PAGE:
Around the Web

Check out these recent articles from around the web:

Trump’s plan to slash foreign aid comes as famine threat is surging by Kevin Sieff: “President Trump has proposed large cuts to foreign aid at a time of acute need across Africa and the Middle East, with four countries approaching famine and 20 million people nearing starvation, according to the United Nations.”

Cardinal Nichols: Pope Francis’ ‘toughness’ will see the Catholic Church through reforms by Michael O’Loughlin: “As the United States engages in fierce debates over refugee resettlement, its role on the global stage and the implications of electing an anti-establishment president, similar scenes are unfolding across Europe, where populist political leaders are gaining traction and borders are tightening up. The head of the Catholic Church in the United Kingdom, Cardinal Vincent Nichols, says one way to combat “a corruption of the democratic system” that he believes can accompany this strain of politics is for politicians to model their rhetoric on that of another European leader, Pope Francis.”

Republicans are becoming Russia’s accomplices by Robert Kagan: “It would have been impossible to imagine a year ago that the Republican Party’s leaders would be effectively serving as enablers of Russian interference in this country’s political system. Yet, astonishingly, that is the role the Republican Party is playing.”

Trump’s gift to Americans: Making it easier to cheat on their taxes by Catherine Rampell: “President Trump is finally doing something practical to help his fellow Americans: He’s making it easier for them to cheat on their taxes.Especially those who — like Trump — happen to be super rich.”

Witness to Climate Change by Carolyn Monastra: “Hurricane Sandy was a wake-up call to many in the Northeast United States. A Staten Island resident whose home was severely damaged admitted to me, “You know, Al Gore may be onto something with this climate change issue.” Sandy damaged more than 600,000 homes in New Jersey and New York alone, while inflicting $65 billion in damages overall—making it the costliest global disaster of 2012, according to insurance firm Aon Benfield.”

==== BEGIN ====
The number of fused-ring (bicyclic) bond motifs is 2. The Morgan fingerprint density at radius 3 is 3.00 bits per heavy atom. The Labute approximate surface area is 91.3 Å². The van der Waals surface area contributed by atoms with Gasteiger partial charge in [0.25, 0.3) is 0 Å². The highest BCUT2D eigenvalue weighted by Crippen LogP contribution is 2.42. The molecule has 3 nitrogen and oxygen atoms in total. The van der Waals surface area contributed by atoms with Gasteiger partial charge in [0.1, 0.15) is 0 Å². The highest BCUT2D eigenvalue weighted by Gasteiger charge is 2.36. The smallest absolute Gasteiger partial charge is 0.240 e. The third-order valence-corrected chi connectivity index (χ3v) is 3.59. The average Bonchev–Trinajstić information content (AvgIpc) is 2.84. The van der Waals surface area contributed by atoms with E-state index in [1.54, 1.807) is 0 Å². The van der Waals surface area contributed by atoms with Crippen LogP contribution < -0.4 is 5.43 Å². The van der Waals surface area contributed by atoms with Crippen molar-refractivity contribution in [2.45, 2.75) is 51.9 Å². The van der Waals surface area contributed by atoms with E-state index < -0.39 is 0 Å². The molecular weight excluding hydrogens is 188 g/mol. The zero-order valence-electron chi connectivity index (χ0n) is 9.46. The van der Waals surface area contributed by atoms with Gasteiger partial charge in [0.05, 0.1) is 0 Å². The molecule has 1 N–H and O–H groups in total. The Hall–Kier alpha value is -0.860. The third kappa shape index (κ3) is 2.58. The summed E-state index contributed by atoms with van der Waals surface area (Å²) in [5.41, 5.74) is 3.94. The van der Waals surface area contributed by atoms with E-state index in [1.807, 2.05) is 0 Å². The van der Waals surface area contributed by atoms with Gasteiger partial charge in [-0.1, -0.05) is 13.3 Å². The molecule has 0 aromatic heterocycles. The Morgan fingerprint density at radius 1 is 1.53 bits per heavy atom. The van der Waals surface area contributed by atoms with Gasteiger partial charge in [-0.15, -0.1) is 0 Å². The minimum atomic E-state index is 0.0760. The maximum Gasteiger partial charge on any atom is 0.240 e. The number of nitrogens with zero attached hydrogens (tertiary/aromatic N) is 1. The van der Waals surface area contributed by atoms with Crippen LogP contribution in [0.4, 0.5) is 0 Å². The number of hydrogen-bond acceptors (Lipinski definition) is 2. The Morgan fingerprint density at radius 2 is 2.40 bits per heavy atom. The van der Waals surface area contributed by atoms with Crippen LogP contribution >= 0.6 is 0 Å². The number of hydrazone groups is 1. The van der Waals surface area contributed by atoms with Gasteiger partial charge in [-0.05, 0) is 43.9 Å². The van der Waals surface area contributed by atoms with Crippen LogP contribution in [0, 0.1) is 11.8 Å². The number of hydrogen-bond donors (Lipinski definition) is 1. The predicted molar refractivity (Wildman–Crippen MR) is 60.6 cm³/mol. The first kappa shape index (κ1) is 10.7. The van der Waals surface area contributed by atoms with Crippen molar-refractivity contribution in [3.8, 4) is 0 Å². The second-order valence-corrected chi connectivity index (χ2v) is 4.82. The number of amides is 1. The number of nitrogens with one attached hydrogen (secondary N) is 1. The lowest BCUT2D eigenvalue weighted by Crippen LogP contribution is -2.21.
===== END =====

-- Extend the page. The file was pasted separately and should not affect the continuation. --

The horror of Ukraine’s forgotten famine still casts a shadow today by Adelaide Mena: “Ukraine is used to being forgotten. While reflecting on the devastating famine, the Holodomor, that gripped the country between 1932 and 1933, leaving between 2.5 and 7 million people dead in its wake, Ukrainians search for answers to their current predicament and their relationship with Russia.”

Polluted environments kill 1.7 million children each year, WHO says by Meera Senthilingam: “Each year, environmental pollutants cost an estimated 1.7 million lives among children under 5, according to World Health Organization reports released Monday.”

Casual Sex and the Crisis of Trust by Amber Lapp: “When asked about the most important ingredients for a healthy relationship, trust rolled off the tongue. But young adults we spoke with were quick to blame the prevailing relationship culture for creating an environment of low trust. They sometimes also blamed the kinds of technology—social media, dating apps—that they saw as facilitating casual sex and cheating.”

Assisted suicide robs the dying of compassion. by Jean Welch Hill: “Imagine telling someone who is unable to walk that their life no longer has value. Or telling a loved one who needs help eating that they have lost all dignity. Or explaining to a friend that you can’t visit them anymore because their illness has made them unattractive. Few would say any of these to a stranger, let alone a loved one. Yet the message of assisted suicide amounts to telling people who have lost the ability to function as they have in the past that they should just cease to exist.”

Trump’s media-bashing is making it easier for foreign regimes to gag the press by Michael Schuman: “The president is undermining the core mission of U.S. media around the world. American journalists regularly invite danger by defending civil liberties, exposing wrongdoing and upholding American values overseas. With his attempt to destroy our credibility, he’s granting tacit permission to the corrupt, the dictatorial and the violent to dismiss our stories as false and take their revenge on the journalists who produce them.”

At a time of real division, how can we help clear the air? First, breathe. by Kerry Weber: “Let us breathe out and blow away those things that would divide us: our dishonesty, our hypocrisy, our anger that festers, our resentment and despair. Let us sit and be quiet for a moment in these holy days of this season of Lent, so as to better discern how to raise our voices for the poor, the lonely, the marginalized, to discern how we might be a breath of fresh air to others.”

The biggest threat facing middle-age men isn’t smoking or obesity. It’s loneliness. by Billy Baker: “In 2015, a huge study out of Brigham Young University, using data from 3.5 million people collected over 35 years, found that those who fall into the categories of loneliness, isolation, or even simply living on their own see their risk of premature death rise 26 to 32 percent.”

Pope prays for all mistreated youths after Guatemala blaze by AP: “Pope Francis often uses his regularly scheduled appearances, as in his Sunday addresses to the crowds in St. Peter’s Square, as opportunities for highlighting terrible things going on around the world. Today was no different when he offered prayers for victims of a fire in Guatemala who were also young victims of violence and exploitation.”